Ellen Bell is impressed but not tempted by Helen Sear's solo exhibition at the Oriel Davies Gallery in Newtown


The title of Helen Sear’s solo show at Oriel Davies Gallery, Newtown, is an enigmatic one. One word. Lure. A warm word. A seductive, richly evocative word. A sexy word. And yet the art is cold. The gallery is cold. The gallery is empty. The adjoining café is busy, made steamy with chattering lunchers and oozing peppery aromas of soup and stew that snake their way, unbidden, into the exhibition space.

Rotating pictures – first on two small TV monitors and then on a large, floor-to-ceiling screen – of a frozen pond, ice-coated branches, leaves caught in rigid, freezing mortis, distant livestock with steam rising from wet nostrils, undoubtedly do much to add to the sensation of coldness. As do the four white, alabaster-like forms that sit, hefty and lumpen, on the main gallery floor. The chill of tombs. Winter or the approach of spring, it is hard to say. Two photographic works of bales, straw and hay, stand and hang opposite each other. Both in black and white. One has been squared-off into sixteen pieces, the other concertinaed. Autumn or the approach of winter, again it is hard to say. Boxed into a jutting, glass-fronted shelf lie a series of twigs, their life-sap sealed in, like a Goldfinger victim, by thick, glutinous, silver paint. Colour is present in the remaining inkjet works: the sharp, forget-me-not blue of a wild flower, the pale turquoise of a milk jug, the sunflower yellow of a pair of matching cagoules and the ochre-y greens of pottery songbirds. But it is not enough to melt this iciness.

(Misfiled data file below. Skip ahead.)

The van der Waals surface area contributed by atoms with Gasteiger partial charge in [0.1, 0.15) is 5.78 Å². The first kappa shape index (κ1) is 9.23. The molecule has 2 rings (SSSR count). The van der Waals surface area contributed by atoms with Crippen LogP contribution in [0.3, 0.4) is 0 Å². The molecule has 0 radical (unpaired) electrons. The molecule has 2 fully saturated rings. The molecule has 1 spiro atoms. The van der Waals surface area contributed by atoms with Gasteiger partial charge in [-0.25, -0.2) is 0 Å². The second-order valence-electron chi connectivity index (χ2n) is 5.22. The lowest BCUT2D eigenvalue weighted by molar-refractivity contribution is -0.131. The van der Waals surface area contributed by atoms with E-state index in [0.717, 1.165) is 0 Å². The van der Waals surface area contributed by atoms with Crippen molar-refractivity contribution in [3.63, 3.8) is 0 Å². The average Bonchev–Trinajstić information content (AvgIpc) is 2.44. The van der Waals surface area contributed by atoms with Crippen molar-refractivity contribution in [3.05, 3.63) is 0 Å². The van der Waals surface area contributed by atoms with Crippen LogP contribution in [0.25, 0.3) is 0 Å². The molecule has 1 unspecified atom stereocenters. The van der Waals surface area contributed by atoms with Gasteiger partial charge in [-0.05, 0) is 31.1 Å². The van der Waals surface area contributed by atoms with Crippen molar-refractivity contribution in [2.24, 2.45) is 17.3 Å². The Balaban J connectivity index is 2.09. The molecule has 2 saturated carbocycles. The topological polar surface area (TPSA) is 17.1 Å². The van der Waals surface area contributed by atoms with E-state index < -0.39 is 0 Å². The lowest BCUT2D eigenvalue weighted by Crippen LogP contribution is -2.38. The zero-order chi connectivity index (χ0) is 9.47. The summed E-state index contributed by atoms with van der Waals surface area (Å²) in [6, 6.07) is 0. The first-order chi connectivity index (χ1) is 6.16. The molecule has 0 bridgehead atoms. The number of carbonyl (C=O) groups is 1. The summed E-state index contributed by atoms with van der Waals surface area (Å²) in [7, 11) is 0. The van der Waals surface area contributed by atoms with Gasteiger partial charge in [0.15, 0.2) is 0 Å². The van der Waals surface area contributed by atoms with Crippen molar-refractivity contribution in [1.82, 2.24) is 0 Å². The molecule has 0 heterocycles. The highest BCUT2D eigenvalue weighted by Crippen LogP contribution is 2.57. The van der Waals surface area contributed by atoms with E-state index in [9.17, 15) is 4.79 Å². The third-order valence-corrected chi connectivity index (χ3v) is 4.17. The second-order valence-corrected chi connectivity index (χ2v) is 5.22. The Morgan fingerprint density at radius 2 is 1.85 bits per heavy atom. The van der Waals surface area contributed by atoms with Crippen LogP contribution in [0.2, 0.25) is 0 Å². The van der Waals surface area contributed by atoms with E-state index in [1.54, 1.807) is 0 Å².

Sightline by Helen Sear
Sightline (4) by Helen Sear © the artist

Lure. To tempt. To attract with the promise of a prize. Lure – the word echoes around the space. There is a cipher to decode here. And it is worth the effort. This is elegant work. And elegance, by its very nature, must be aloof, cool, hovering above the ordinary, the visceral. Sear, recipient of a Major Creative Wales Award from the Arts Council of Wales in 2010 and joint winner of the Gold Medal at the National Eisteddfod of Wales in 2011, is an artist of great poise. She holds back. References to various art genres, the natural world and the human condition float like feathers, to be caught if one chooses or to just let fall. She suggests without leading, without telling. Sightline, 2011, a series of twenty-one head and shoulders portraits of women – each of their faces blotted-out, masked-out by a china bird – triggers notions of kitsch-ness, artifice and the airless claustrophobia of our interior landscapes. Plinths for Imaginary Birds, 2013, extend this theme. The banal made huge. Echoes of Claes Oldenberg but without the luridness, the whimsy. Pastoral Monument 1 MYSOTIS ARVENSIS, 2012 and Pastoral Monument 6 DAUCUS CAROTA, 2012 are equally immense. As with much of the work in this show, scale toys with our sense of what is important, real or worthwhile. The posy of hedgerow flora looming large over the hayfield, the setter dog dwarfed by the marble-like bases. The light in the two pastoral scenes is theatrical. The foreground brought forward. A stage set. A ha-ha. Nature landscaped to fit the romantic ideals of a post-industrial revolution audience. Caught up and tamed.

Pastoral Monument
Pastoral Monument (6) by Helen Sear © the artist

In the back room, the giant video projection of Pond, 2011 continues to churn round. Opposite it, and set into the wall, is another TV monitor. Lure, 2012. A group of walkers, day-trippers – some in hiking boots and waterproofs, rucksacks on their shoulders, others in court shoes and mackintoshes, carrying handbags, heels digging mud – stand in a disparate, scattered mass, flanked by an imposing forest of firs. Some carry binoculars; others shield their eyes with their hands. They are all looking at something, waiting for something to happen. Some grow bored; children skip around while others remain still, constant, alert, ready. Lure is a beautiful and intelligent collection of work that poses, rather than imposes, questions about our on-going relationship with the wild. Nevertheless, it remains a chilly aesthetic and one whose lure sadly, may all too easily be overlooked on such a grey, rainy Newtown day.

Lure by Helen Sear is at the Oriel Davies Gallery Newtown until 17 April 2013.

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